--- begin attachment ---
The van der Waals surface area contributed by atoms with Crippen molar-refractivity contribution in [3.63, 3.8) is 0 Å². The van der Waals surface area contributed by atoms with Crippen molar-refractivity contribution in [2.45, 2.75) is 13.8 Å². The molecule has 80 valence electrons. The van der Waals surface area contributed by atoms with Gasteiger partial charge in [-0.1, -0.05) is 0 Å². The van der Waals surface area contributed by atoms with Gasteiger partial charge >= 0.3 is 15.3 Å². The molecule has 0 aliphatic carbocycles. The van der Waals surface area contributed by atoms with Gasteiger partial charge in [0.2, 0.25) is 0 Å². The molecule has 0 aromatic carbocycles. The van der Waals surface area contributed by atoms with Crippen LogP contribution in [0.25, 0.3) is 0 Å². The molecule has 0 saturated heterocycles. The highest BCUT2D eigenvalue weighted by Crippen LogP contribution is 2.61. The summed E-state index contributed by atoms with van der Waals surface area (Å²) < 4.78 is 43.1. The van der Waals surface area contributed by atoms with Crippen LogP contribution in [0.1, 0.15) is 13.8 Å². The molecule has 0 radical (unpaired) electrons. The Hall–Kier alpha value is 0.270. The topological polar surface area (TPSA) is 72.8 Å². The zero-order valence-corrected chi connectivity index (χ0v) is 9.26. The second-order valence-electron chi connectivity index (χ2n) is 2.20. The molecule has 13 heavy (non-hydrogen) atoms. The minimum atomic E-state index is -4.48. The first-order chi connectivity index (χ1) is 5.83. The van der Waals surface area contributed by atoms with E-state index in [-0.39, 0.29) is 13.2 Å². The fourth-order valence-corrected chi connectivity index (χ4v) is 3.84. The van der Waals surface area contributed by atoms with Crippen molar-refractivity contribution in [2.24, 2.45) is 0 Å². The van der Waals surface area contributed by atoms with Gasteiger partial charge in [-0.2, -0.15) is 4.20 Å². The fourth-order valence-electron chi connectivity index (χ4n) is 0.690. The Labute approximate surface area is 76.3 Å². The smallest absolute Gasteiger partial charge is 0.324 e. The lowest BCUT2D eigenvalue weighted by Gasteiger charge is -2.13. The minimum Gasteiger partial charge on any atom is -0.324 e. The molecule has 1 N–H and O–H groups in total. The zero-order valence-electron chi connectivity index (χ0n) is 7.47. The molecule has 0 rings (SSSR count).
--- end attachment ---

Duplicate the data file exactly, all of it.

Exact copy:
The van der Waals surface area contributed by atoms with Crippen molar-refractivity contribution in [3.63, 3.8) is 0 Å². The van der Waals surface area contributed by atoms with Crippen molar-refractivity contribution in [2.45, 2.75) is 13.8 Å². The molecule has 80 valence electrons. The van der Waals surface area contributed by atoms with Gasteiger partial charge in [-0.1, -0.05) is 0 Å². The van der Waals surface area contributed by atoms with Gasteiger partial charge >= 0.3 is 15.3 Å². The molecule has 0 aliphatic carbocycles. The van der Waals surface area contributed by atoms with Gasteiger partial charge in [0.2, 0.25) is 0 Å². The molecule has 0 aromatic carbocycles. The van der Waals surface area contributed by atoms with Crippen LogP contribution in [0.25, 0.3) is 0 Å². The molecule has 0 saturated heterocycles. The highest BCUT2D eigenvalue weighted by Crippen LogP contribution is 2.61. The summed E-state index contributed by atoms with van der Waals surface area (Å²) < 4.78 is 43.1. The van der Waals surface area contributed by atoms with Crippen LogP contribution in [0.1, 0.15) is 13.8 Å². The molecule has 0 radical (unpaired) electrons. The Hall–Kier alpha value is 0.270. The topological polar surface area (TPSA) is 72.8 Å². The zero-order valence-corrected chi connectivity index (χ0v) is 9.26. The second-order valence-electron chi connectivity index (χ2n) is 2.20. The molecule has 13 heavy (non-hydrogen) atoms. The minimum atomic E-state index is -4.48. The first-order chi connectivity index (χ1) is 5.83. The van der Waals surface area contributed by atoms with E-state index in [-0.39, 0.29) is 13.2 Å². The fourth-order valence-corrected chi connectivity index (χ4v) is 3.84. The van der Waals surface area contributed by atoms with Crippen molar-refractivity contribution in [2.24, 2.45) is 0 Å². The van der Waals surface area contributed by atoms with Gasteiger partial charge in [-0.2, -0.15) is 4.20 Å². The fourth-order valence-electron chi connectivity index (χ4n) is 0.690. The Labute approximate surface area is 76.3 Å². The smallest absolute Gasteiger partial charge is 0.324 e. The lowest BCUT2D eigenvalue weighted by Gasteiger charge is -2.13. The minimum Gasteiger partial charge on any atom is -0.324 e. The molecule has 1 N–H and O–H groups in total. The zero-order valence-electron chi connectivity index (χ0n) is 7.47. The molecule has 0 rings (SSSR count).